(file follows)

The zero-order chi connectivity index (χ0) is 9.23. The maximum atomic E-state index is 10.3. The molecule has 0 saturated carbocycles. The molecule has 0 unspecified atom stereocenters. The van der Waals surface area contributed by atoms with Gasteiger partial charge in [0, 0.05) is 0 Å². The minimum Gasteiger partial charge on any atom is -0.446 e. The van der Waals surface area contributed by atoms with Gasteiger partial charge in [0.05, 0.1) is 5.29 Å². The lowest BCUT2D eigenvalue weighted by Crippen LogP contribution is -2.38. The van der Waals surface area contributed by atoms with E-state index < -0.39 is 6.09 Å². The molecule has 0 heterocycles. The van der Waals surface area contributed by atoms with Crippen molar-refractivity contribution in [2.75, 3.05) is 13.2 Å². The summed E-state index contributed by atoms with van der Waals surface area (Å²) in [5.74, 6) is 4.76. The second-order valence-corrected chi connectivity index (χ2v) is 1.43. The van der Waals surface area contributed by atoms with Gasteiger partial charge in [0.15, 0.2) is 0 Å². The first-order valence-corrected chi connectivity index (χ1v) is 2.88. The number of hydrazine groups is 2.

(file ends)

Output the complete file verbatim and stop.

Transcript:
The zero-order chi connectivity index (χ0) is 9.23. The maximum atomic E-state index is 10.3. The molecule has 0 saturated carbocycles. The molecule has 0 unspecified atom stereocenters. The van der Waals surface area contributed by atoms with Gasteiger partial charge in [0, 0.05) is 0 Å². The minimum Gasteiger partial charge on any atom is -0.446 e. The van der Waals surface area contributed by atoms with Gasteiger partial charge in [0.05, 0.1) is 5.29 Å². The lowest BCUT2D eigenvalue weighted by Crippen LogP contribution is -2.38. The van der Waals surface area contributed by atoms with E-state index < -0.39 is 6.09 Å². The molecule has 0 heterocycles. The van der Waals surface area contributed by atoms with Crippen molar-refractivity contribution in [2.75, 3.05) is 13.2 Å². The summed E-state index contributed by atoms with van der Waals surface area (Å²) in [5.74, 6) is 4.76. The second-order valence-corrected chi connectivity index (χ2v) is 1.43. The van der Waals surface area contributed by atoms with Gasteiger partial charge in [0.15, 0.2) is 0 Å². The first-order valence-corrected chi connectivity index (χ1v) is 2.88. The number of hydrazine groups is 2.